Some years ago, I appeared as part of a panel on the Walt Bodine radio show in Kansas City, Missouri. The concept for this particular show was an original idea from yours truly. For some time, I had been fascinated by the expressions and terms we use in everyday language, expressions that we instinctively know the meaning of -- but not necessarily the origin. Sayings such as, "Back to square one" and, "Chip off the old block." I contacted the producer of the show who thought it was a wonderful idea for a one time program. I appeared with two professors from the University of Missouri, and our first show aired in 1998. According to the producer "the lines lit up like the 4th of July" and there was so much interest in the topic, we were given a monthly slot, and were given the title of Word Mavens. The show required extensive research on my part (not wanting to be asked a question I couldn't answer on live radio!) and so I plan on using that research as posts over the next few weeks. I hope you will enjoy them. I will choose my own favorites, but also some that appear in common, everyday usage.
Note: The origin of the terms and expressions are often lost to obscurity, and many have multiple source origins.
Back to Square One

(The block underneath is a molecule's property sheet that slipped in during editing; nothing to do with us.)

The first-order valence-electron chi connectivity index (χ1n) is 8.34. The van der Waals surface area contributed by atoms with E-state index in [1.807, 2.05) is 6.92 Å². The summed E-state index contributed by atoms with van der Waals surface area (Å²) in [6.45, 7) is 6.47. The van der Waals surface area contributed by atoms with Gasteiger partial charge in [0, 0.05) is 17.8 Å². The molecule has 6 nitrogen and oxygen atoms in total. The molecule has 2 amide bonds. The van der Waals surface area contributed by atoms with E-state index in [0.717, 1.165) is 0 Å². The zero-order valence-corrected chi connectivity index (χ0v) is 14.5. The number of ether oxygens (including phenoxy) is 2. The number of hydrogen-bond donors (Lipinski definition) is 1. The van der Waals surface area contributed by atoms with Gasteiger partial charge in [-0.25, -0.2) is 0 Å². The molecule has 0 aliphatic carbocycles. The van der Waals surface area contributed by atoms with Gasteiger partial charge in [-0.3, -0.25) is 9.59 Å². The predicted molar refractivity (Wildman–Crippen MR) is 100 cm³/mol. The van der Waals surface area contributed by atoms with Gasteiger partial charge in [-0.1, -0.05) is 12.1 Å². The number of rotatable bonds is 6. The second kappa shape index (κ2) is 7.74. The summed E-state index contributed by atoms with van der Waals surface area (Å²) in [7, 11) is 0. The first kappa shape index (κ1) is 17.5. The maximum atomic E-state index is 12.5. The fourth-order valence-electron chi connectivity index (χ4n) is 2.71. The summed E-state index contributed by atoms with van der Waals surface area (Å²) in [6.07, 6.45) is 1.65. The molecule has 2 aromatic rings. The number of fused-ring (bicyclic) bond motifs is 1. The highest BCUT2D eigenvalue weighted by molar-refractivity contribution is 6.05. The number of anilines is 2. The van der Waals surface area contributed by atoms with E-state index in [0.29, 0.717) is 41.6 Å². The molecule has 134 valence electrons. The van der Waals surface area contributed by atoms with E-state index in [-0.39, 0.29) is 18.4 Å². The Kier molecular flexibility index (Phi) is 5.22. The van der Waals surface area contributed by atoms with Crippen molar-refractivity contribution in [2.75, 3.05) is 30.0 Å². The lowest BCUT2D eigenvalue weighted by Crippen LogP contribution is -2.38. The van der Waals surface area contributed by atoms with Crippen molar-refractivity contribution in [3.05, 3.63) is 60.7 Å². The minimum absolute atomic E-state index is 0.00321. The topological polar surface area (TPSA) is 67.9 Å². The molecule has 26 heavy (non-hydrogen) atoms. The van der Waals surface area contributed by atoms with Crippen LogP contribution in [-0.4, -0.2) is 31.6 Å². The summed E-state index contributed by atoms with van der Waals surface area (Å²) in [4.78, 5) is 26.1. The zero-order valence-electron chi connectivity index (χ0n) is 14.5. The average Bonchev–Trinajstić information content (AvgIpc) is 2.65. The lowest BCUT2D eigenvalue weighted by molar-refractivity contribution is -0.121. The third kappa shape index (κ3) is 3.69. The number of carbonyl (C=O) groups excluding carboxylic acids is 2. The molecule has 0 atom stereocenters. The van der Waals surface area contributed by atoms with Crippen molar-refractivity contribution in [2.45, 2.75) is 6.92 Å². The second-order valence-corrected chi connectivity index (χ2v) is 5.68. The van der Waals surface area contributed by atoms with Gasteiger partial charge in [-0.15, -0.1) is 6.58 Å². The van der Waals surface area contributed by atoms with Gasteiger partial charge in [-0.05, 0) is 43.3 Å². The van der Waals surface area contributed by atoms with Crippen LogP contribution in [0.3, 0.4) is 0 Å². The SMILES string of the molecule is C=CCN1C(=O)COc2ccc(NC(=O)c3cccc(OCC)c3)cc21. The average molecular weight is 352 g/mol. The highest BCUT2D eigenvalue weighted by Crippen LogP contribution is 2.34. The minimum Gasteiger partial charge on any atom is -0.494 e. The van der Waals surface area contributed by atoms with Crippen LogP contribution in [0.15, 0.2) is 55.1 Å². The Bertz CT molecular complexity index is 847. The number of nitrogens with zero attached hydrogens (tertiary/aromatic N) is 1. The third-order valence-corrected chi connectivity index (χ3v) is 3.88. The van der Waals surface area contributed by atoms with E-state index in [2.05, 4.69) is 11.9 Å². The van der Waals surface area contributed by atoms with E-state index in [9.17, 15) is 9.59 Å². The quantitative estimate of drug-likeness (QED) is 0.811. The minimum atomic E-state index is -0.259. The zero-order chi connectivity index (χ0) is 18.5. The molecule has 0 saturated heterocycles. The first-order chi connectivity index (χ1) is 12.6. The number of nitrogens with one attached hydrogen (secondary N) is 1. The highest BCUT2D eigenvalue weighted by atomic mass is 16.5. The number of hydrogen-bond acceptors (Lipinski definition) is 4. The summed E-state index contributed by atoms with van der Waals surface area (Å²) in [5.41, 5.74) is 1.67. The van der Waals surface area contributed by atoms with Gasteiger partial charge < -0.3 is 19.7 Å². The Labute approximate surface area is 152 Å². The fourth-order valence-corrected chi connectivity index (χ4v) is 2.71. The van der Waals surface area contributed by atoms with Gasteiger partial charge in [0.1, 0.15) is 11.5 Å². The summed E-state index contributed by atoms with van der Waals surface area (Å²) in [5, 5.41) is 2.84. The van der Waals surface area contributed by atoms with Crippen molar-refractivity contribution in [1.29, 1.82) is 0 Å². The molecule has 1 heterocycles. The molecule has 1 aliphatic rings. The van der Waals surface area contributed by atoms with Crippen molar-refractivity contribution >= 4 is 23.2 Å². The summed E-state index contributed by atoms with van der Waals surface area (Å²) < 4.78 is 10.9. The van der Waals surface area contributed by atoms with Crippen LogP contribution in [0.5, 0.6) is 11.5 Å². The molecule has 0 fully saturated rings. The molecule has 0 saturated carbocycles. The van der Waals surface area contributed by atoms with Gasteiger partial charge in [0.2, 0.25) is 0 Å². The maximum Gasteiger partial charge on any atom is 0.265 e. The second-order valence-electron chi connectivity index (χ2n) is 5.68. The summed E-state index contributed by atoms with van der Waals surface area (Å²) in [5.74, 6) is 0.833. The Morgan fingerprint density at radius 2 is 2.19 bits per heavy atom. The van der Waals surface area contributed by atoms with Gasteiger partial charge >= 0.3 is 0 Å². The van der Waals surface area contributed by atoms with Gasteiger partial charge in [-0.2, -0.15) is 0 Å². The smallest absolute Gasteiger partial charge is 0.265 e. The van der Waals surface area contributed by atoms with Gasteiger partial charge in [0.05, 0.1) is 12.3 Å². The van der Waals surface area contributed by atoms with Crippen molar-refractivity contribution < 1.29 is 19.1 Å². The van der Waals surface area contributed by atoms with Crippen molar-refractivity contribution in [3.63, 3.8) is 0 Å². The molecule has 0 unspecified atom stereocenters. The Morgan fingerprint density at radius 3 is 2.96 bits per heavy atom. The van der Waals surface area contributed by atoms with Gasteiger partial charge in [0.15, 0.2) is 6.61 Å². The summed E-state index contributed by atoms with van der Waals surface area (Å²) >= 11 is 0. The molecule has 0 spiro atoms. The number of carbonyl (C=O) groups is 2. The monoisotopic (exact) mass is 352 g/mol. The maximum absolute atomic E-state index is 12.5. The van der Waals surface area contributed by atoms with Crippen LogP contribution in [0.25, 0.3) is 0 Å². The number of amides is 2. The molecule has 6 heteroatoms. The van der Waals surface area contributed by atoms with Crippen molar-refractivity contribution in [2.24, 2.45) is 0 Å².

From the late 1920s into the late 1950s, the radio or the “wireless” as it was affectionately called in England became a very popular form of entertainment. The most popular shows were music, weekly lifestyle serials and sport. The sporting events such as rugby and football (soccer) were the most difficult for the sports commentators to describe in real-time to their listeners. So, the BBC came up with a concept that helped the audience visualize where a particular player was at the very moment the ball was played, in essence to “see” the game. The idea was simple and effective. They drew a diagram of a field and sectioned it into eight numbered squares -- plus one square (numbered "one") for each goalkeeper. This diagram was first published it the Radio Times (BBC’s weekly listing guide) in their January 1927 edition. Listeners could refer to the diagram while the game was in progress. The commentators were able to give the name of the player and which square he was in, then who received the ball and where he was on the pitch. The listeners, by looking at the diagram in the Radio Times, would know exactly where the player was on the field, and where he had passed the ball. The commentators use of this technique helped the listening audience follow the game in real-time. This origin is controversial because the available BBC recordings of early games do not include mention of the term "Back to Square One".